Making the Leap from Hotel to Fractional Resort Management

By Tom LaTour Principal, LaTour Signature Group | October 28, 2008

In today's rapidly changing and highly competitive hospitality industry, there are many different roads that can lead top managers to new career heights and greater achievements. One increasingly popular route paving the way to expanded personal growth and professional success is via fractional resort management.

One of the fastest growing and most fascinating segments of the lodging industry is shared-ownership vacation resorts, including fractional interest, private residence clubs and destination clubs.

According to the latest figures released by Ragatz Associates, this segment grew 8.3 percent in 2007 with sales volume estimated at $2.3 billion -- this despite the dramatic decrease in the country's overall residential resort industry.

In its most recent report, the research firm also noted that there now are more than 300 such developments throughout North America, in desirable destinations such as Aspen, Maui, Cabo San Lucas, Mexico and the Caribbean. Most often built alongside a golf, beach or ski resort, the owners get use of the many five-star facilities and amenities, as well as other luxury hotel-like perks, including concierge services, in-villa dining and daily housekeeping.

Marriott, Disney, Hyatt, Ritz-Carlton and Four Seasons are among the big companies that have embraced the emerging concept, although most fractional resorts are small private developments with no big brand flag or corporate infrastructure. And this is why management opportunities exist.

Management role changes at fractionals

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Coming up in March 2019...

Human Resources: An Era of Transition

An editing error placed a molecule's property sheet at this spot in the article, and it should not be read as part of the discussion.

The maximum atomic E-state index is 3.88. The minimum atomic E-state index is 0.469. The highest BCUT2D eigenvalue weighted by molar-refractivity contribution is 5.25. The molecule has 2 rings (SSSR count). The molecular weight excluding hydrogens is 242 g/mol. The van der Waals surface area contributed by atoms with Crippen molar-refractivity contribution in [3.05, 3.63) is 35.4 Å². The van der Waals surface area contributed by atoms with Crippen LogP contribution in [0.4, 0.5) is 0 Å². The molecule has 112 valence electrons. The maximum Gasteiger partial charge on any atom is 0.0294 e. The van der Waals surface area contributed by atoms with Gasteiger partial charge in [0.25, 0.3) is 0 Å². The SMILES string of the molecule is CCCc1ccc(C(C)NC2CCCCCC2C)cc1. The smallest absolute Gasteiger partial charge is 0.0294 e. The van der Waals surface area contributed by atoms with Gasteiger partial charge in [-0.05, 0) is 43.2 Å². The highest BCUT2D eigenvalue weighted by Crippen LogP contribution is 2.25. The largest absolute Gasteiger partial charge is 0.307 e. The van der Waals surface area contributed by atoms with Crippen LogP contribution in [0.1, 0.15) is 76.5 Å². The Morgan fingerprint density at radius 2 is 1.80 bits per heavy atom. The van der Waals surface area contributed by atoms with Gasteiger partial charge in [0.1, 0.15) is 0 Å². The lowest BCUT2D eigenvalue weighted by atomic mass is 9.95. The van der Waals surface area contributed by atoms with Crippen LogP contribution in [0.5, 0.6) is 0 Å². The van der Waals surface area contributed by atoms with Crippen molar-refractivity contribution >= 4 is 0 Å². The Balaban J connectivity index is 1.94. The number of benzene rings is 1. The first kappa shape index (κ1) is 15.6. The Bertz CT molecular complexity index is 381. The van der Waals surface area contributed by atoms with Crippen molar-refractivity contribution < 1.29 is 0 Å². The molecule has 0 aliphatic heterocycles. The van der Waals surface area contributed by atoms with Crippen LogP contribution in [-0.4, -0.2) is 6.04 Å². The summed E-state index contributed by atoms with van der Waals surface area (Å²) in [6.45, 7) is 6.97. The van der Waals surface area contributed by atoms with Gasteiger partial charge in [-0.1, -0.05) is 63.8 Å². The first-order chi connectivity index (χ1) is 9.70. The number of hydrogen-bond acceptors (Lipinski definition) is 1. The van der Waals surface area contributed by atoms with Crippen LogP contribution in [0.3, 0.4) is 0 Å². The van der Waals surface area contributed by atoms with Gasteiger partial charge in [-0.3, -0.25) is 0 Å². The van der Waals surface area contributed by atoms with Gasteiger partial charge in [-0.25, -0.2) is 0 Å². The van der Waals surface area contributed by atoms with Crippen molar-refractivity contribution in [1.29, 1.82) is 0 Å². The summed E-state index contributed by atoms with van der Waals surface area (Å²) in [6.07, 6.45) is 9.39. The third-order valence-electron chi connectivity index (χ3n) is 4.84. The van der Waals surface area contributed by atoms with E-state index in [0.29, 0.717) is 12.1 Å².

Traditionally, the human resource department administers five key areas within a hotel operation - compliance, compensation and benefits, organizational dynamics, selection and retention, and training and development. However, HR professionals are also presently involved in culture-building activities, as well as implementing new employee on-boarding practices and engagement initiatives. As a result, HR professionals have been elevated to senior leadership status, creating value and profit within their organization. Still, they continue to face some intractable issues, including a shrinking talent pool and the need to recruit top-notch employees who are empowered to provide outstanding customer service. In order to attract top-tier talent, one option is to take advantage of recruitment opportunities offered through colleges and universities, especially if they have a hospitality major. This pool of prospective employees is likely to be better educated and more enthusiastic than walk-in hires. Also, once hired, there could be additional training and development opportunities that stem from an association with a college or university. Continuing education courses, business conferences, seminars and online instruction - all can be a valuable source of employee development opportunities. In addition to meeting recruitment demands in the present, HR professionals must also be forward-thinking, anticipating the skills that will be needed in the future to meet guest expectations. One such skill that is becoming increasingly valued is “resilience”, the ability to “go with the flow” and not become overwhelmed by the disruptive influences  of change and reinvention. In an era of transition—new technologies, expanding markets, consolidation of brands and businesses, and modifications in people's values and lifestyles - the capacity to remain flexible, nimble and resilient is a valuable skill to possess. The March Hotel Business Review will examine some of the strategies that HR professionals are employing to ensure that their hotel operations continue to thrive.